Wikipedia describes l’Académie française as ‘the pre-eminent French learned body on matters pertaining to the French language.’ Furthermore, the members of the Académie are known as les immortels!
In keeping with its reputation for ‘stuffiness’, the Académie does its best to stem the infiltration of French by English. Les immortels are the people who encourage us to refer to un courriel rather than un e-mail, and so on.
The site of the Académie française is not for the faint of heart but has a great deal of very interesting French language-related information.
There are many dictionary resources now available on the internet. For French students and teachers, larousse.com is highly recommended.
Not only are the dictionaries comprehensive, but audio playback is also possible. Maybe you didn’t know that the ‘p’ is not pronounced in the French word sculpture, or that the ‘s’ is pronounced like ‘ss’ in the French pronunciation of Israël? With larousse audio playback, you’ll be able to find out.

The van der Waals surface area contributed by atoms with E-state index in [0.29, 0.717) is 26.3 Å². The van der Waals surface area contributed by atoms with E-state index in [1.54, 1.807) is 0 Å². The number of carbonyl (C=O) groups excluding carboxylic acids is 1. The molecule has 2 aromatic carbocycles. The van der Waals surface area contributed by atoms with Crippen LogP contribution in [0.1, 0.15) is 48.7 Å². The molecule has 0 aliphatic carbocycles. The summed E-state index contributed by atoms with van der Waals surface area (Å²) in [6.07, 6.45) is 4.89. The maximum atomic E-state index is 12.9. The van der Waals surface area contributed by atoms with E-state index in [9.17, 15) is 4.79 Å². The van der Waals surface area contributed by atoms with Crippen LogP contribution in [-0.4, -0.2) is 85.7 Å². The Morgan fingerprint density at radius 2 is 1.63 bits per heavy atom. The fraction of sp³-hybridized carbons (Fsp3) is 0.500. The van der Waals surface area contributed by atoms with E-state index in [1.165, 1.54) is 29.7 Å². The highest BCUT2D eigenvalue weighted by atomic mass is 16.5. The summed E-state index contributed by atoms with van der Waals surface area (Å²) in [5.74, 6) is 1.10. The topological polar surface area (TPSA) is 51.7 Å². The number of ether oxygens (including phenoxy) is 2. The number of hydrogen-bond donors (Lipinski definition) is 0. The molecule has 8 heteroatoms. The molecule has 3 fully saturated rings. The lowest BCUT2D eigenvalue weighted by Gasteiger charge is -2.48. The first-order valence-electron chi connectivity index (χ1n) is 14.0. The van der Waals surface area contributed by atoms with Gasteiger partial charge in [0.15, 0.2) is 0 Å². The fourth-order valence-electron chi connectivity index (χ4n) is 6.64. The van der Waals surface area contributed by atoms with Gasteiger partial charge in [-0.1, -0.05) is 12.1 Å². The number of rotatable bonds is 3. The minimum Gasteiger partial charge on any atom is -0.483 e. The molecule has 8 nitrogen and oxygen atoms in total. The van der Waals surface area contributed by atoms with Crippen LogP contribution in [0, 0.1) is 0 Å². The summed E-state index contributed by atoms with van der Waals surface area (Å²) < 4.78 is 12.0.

This site does what it says on the tin, and lots more.
No amount of modern-day technology and gadgetry alters the fact that learners of foreign languages must study – and absorb – vocabulary. That’s what it’s all about: increasing the ‘bank’ of vocabulary at one’s disposal.
When it comes to verbs, well… that’s where the action is, so to speak. If your students can’t find their dictionaries (or never had them in the first place), Le conjugueur is a worthy replacement.
Portail de ressources du Department of Education and Skills.
wordreference.com is a very busy site aimed at interpreters, translators, teachers, students, and anyone else interested in foreign languages.
If you need to know how to say something in particular, you can subscribe and post your questions. It is not, however, a place to go and get someone to translate material for you. The custom is that you have a go, yourself, at formulating whatever expression is posing difficulty and then others will chime in and set you right.